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Most people are familiar with the common causes of hearing loss but don’t recognize the hazards that everyday chemicals present to their hearing. There is an greater exposure hazard for people who work in metal fabrication, automotive-plastics, petroleum, and textiles. Your quality of life can be improved by realizing what these chemicals are and how to be protected.

Certain Chemicals Are Detrimental to Your Hearing. Why?

The term “ototoxic” means that something has a toxic effect on either the ears themselves or the nerves inside of the ears which assist our hearing. Specific chemicals are ototoxic, and people can be exposed to these chemicals at home and in the workplace. They might absorb these chemicals through the skin, ingest, or inhale them. Once these chemicals get into the body, they can affect the sensitive nerves and other parts of the ear. The resulting hearing loss could be temporary or long-term, and the effect is worse when noise exposure is also at high levels.

Five kinds of chemicals that can be hazardous to your hearing have been recognized by OSHA or the Occupation Safety and Health Administration:

  • Pharmaceuticals – Drugs such as antibiotics, diuretics, and analgesics can damage hearing. Consult your regular physician and your hearing health specialist about any dangers posed by your medications.
  • Metals and Compounds – Hearing loss can be triggered by metals like lead and mercury which also have other harmful health effects. These metals are typically found in the furniture and metal fabrication industries.
  • Nitriles – Things like latex gloves, super glue, and rubber automotive seals contain nitriles including acrylonitrile and 3-Butenenitrile. Although your hearing can be harmed by these nitrile based chemicals, they have the advantage of repelling water.
  • Asphyxiants – Asphyxiants reduce the amount of oxygen in the air, and consist of things like tobacco smoke and carbon monoxide. Dangerous levels of these chemicals can be produced by gas tools, vehicles, stoves and other appliances.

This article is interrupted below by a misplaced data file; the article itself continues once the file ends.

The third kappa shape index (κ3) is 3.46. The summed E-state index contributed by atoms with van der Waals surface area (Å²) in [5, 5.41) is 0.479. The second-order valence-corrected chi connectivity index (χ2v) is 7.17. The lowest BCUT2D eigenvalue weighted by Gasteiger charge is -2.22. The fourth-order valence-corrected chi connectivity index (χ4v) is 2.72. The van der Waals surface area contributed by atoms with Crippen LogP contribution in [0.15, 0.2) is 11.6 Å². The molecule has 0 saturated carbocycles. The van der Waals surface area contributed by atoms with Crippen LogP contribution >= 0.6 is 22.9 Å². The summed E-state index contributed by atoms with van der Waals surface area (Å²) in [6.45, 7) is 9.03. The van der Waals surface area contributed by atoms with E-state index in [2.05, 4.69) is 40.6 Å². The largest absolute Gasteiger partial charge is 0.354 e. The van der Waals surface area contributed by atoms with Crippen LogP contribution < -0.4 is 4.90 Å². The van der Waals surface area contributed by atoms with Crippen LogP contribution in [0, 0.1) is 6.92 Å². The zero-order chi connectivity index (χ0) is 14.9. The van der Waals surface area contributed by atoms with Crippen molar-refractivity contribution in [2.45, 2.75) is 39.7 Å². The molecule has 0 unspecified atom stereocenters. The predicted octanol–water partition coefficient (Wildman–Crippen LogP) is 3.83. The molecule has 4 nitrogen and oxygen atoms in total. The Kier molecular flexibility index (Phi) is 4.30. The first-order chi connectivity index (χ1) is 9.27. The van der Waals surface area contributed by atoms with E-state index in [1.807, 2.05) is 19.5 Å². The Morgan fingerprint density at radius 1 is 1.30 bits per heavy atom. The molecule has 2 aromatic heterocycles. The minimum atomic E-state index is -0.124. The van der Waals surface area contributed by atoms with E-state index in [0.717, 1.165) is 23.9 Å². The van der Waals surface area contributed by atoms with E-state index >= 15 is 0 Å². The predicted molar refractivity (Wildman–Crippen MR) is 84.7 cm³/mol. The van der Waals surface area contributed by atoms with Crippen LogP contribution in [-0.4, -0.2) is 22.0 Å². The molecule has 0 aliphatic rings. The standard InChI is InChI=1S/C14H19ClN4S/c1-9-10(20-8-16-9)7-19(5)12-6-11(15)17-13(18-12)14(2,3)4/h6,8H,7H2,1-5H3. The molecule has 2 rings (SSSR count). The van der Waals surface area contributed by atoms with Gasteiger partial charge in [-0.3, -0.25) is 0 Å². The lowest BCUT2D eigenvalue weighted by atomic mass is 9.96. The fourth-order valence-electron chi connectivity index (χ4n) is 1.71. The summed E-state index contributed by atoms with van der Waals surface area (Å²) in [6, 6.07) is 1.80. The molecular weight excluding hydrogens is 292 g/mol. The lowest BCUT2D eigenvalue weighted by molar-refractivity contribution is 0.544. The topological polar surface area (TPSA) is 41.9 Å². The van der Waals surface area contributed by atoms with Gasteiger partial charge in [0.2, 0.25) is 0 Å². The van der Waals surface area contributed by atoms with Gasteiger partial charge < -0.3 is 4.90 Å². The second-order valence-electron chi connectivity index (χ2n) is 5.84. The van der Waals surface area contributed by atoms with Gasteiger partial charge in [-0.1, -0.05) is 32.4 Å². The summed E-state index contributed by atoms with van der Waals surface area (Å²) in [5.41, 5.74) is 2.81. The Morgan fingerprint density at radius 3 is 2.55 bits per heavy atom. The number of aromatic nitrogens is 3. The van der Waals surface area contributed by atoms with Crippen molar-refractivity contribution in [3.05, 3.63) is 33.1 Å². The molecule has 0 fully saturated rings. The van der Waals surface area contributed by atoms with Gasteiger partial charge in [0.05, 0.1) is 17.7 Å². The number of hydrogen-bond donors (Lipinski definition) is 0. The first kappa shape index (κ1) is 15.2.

• Solvents – Certain industries such as plastics and insulation use solvents such as carbon disulfide and styrene in manufacturing. Be sure that if you work in one of these industries, you wear all of your safety equipment and consult your workplace safety officer about your level of exposure.

What Can You do if You’re Exposed to Ototoxic Chemicals?

Taking precautions is the key to safeguarding your hearing. Ask your employer about exposure levels to these chemicals if you work in the construction, plastics, pesticide spraying, automotive, or fire-fighting industries. Be sure you use every safety material your job supplies, like protective garment, gloves, and masks.

Make sure you observe all of the instructions on the labels of your medications before you take them. When you are using any chemicals, if you don’t understand the label, ask for help, and use correct ventilation. Take extra precautions if you are exposed to noise at the same time as chemicals as the two can have a cumulative effect on your hearing. Try to get ahead of any potential problems by having a routine hearing test if you are on medications or if you can’t avoid chemicals. The numerous causes of hearing loss are well understood by hearing specialists so set up an appointment for a hearing test in order to avoid further damage.

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